RESTITUTION

by Larkin Vonalt

I am not a cat person. I like cats, but I have never longed to have one. When I was in the first grade, a classmate offered me a “calico kitten” and I asked my mother if we might be able to have a kitten. When we went to pick her up she turned out to be a plain brown mackerel tabby, who I named (with a singular lack of imagination) Whiskers.

Although there were plenty of “family” cats in the intervening years, it was nearly  two decades before I chose another cat for myself.  I lived in a decrepit old house in Dorchester, as close to a ghetto as Boston had. The apartment had mice, and traps were too ghastly to contemplate and poison a non-starter. So, off I went with the twenty dollars birthday money that my great-aunt had sent me, to adopt a cat from the MSPCA. (Oh, for the days when you could adopt a cat for twenty bucks!)

Cats and dogs were not separated there, and I chose the unflappable orange tabby with the extra toes. The incessant barking didn’t phase him a bit– when I held my palm flat against the front of his crate, he rubbed his face against it. This was Kaspar Mauser (named with a nod to Werner Herzog’s film about the mysterious German boy: Kaspar Hauser: Every Man for Himself and God Against All.) He would be with me for thirteen years, and for a short period of time, he was my only pet– and he was a very, very nice cat. (And an excellent mouser.)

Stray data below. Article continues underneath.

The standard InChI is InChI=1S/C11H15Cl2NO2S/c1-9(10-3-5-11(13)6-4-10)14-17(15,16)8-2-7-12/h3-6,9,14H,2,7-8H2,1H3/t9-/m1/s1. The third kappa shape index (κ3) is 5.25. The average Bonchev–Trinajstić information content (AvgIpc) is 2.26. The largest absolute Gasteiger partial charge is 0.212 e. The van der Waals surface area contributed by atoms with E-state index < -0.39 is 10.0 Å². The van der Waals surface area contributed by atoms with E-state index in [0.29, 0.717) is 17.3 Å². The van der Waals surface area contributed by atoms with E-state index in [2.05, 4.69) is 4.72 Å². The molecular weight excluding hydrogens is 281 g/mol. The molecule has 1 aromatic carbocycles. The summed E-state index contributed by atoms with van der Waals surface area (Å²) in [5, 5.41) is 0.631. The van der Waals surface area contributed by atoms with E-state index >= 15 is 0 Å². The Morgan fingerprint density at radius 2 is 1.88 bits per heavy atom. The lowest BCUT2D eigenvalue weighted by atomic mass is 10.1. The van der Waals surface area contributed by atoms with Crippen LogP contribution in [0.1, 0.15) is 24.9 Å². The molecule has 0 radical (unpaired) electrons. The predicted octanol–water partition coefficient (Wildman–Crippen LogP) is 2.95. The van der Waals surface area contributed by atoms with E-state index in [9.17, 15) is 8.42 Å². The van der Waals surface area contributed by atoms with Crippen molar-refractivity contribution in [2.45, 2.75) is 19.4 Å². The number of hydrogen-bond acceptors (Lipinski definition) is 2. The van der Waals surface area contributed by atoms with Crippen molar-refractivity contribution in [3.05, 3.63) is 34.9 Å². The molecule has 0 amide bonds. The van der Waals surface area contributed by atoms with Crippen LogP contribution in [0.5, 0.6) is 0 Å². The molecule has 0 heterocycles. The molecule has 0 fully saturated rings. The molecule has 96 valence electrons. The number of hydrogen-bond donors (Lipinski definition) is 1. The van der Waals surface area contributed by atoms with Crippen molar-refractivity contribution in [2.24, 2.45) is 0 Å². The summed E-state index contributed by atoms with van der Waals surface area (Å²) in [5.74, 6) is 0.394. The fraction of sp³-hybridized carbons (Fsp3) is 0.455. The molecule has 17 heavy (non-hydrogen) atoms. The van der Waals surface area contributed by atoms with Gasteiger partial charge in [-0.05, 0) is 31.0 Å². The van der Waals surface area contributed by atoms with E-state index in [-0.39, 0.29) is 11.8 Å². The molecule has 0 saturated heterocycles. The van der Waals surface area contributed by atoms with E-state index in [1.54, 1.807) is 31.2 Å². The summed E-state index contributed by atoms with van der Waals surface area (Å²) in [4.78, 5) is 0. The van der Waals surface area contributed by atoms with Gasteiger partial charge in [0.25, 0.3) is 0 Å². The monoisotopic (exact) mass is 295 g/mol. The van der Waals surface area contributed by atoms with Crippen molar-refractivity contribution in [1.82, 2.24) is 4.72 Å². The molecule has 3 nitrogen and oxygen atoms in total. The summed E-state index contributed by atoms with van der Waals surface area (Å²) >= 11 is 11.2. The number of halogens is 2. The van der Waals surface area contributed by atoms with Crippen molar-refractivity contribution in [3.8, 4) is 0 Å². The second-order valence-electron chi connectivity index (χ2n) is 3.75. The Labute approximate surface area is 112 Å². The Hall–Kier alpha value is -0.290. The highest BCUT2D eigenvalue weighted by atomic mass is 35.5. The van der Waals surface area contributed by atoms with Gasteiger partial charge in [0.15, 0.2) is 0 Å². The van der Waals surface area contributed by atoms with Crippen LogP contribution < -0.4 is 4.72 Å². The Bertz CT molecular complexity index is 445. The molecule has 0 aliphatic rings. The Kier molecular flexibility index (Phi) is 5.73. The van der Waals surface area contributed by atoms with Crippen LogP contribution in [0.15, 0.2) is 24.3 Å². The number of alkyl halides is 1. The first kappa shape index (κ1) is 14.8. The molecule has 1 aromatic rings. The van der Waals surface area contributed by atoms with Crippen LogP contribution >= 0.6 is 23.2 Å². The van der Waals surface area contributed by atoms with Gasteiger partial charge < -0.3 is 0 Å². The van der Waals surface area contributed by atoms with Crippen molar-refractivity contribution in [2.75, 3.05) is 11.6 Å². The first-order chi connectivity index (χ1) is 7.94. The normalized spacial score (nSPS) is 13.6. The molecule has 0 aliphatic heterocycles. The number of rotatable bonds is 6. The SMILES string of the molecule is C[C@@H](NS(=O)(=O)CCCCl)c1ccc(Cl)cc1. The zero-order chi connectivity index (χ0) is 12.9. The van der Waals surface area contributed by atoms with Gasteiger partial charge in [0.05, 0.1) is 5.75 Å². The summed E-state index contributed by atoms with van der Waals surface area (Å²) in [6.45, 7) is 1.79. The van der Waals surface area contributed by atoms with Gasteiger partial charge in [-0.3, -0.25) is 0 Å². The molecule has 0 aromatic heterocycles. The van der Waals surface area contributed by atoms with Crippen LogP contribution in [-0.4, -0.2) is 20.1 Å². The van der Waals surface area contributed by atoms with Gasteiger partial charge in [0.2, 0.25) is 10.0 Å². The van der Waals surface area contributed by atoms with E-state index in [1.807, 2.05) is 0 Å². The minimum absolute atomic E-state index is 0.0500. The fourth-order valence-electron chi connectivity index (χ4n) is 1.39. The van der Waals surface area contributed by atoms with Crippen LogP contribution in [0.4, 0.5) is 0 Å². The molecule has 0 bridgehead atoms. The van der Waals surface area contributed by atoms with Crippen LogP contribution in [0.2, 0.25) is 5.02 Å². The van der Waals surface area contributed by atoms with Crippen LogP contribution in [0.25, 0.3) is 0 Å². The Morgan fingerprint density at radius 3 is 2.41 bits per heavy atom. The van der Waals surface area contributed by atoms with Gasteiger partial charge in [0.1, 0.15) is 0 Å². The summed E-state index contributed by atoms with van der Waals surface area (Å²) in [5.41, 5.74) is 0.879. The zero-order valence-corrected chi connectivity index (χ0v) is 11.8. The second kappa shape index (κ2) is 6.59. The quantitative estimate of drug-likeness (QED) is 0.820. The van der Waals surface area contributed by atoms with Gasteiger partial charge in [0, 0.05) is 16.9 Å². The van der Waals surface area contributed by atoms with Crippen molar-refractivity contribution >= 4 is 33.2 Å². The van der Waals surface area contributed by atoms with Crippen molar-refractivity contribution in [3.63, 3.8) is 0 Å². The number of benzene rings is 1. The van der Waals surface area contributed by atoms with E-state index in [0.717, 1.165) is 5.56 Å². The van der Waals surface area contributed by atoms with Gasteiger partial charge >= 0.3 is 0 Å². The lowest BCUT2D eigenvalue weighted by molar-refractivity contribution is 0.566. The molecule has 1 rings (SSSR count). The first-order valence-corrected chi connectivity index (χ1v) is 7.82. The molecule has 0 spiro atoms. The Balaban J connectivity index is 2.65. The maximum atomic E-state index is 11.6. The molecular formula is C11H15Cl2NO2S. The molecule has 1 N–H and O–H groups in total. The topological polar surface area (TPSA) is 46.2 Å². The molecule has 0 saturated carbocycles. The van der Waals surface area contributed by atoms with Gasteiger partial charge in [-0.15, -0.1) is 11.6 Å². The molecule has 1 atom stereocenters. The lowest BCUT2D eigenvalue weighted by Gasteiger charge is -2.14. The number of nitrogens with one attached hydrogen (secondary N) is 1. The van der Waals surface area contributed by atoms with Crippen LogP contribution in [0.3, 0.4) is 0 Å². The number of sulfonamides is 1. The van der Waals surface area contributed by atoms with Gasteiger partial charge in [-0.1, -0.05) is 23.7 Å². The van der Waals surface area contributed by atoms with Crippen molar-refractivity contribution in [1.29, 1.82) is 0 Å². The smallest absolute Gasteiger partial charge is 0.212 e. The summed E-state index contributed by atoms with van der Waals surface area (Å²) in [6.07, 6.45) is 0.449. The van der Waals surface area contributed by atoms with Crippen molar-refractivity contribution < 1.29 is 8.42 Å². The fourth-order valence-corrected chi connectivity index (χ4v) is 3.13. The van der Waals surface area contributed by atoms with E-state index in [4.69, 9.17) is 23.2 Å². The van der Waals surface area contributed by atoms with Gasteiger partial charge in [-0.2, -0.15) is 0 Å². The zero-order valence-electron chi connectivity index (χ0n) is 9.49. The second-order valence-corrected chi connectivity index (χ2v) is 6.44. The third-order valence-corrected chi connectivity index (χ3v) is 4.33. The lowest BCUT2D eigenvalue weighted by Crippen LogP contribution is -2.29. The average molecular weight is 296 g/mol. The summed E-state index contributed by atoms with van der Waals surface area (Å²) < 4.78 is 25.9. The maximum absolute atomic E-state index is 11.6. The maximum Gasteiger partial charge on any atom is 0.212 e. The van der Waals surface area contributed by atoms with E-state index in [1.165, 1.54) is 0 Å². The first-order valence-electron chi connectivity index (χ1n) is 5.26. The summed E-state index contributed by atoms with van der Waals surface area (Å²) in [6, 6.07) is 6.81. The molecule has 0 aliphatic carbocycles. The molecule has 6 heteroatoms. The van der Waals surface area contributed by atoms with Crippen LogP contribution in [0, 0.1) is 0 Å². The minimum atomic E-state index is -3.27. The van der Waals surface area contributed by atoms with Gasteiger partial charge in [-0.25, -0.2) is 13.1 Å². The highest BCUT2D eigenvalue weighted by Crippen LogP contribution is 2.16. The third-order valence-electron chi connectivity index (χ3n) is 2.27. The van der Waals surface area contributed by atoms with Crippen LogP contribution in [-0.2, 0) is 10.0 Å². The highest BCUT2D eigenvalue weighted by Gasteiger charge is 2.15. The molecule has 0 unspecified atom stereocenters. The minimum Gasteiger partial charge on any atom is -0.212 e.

In 1991, I drove from my parents’ house in Florida to my new life in Montana. I had decided to take the blue highways, steering well clear of interstates. It was uncomfortable to drive my little diesel Volkswagen Rabbit amidst cars and trucks traveling much faster than we could manage, and anyway, I thought I’d see more of the country that way.

My mother came along for the ride, and the very first day out,  in Apalachicola, Florida, we found an emaciated foxhound. Sitting in the Gibson Inn that night, I realized that no one would know if we rescued the dog and carried her off with us. Now, you have to understand that  inside this un-air-conditioned Volkswagen Rabbit (“Thumper,” named for its grey color and its ongoing thumpthumpthumpthump sound characteristic to diesel engines) were all the things I thought I’d need to start my new life: a few bits of crockery, an omelet pan, a saucepan, a few good knives, a box of my favorite books, sheets, quilts, clothes, three pairs of Doc Martins, my typewriter, and hanging off the back, my mountain bike. In addition, there was my little black dog of uncertain origin, Elinor Jane Pinkerton Schwartz, and in a large carrier, sitting on a blue ice pack wrapped in a towel, Kasper Mauser. It was tidy, but there was not much extra space.

In the morning, while settling the bill, I asked about the miniature dog house sitting on the counter.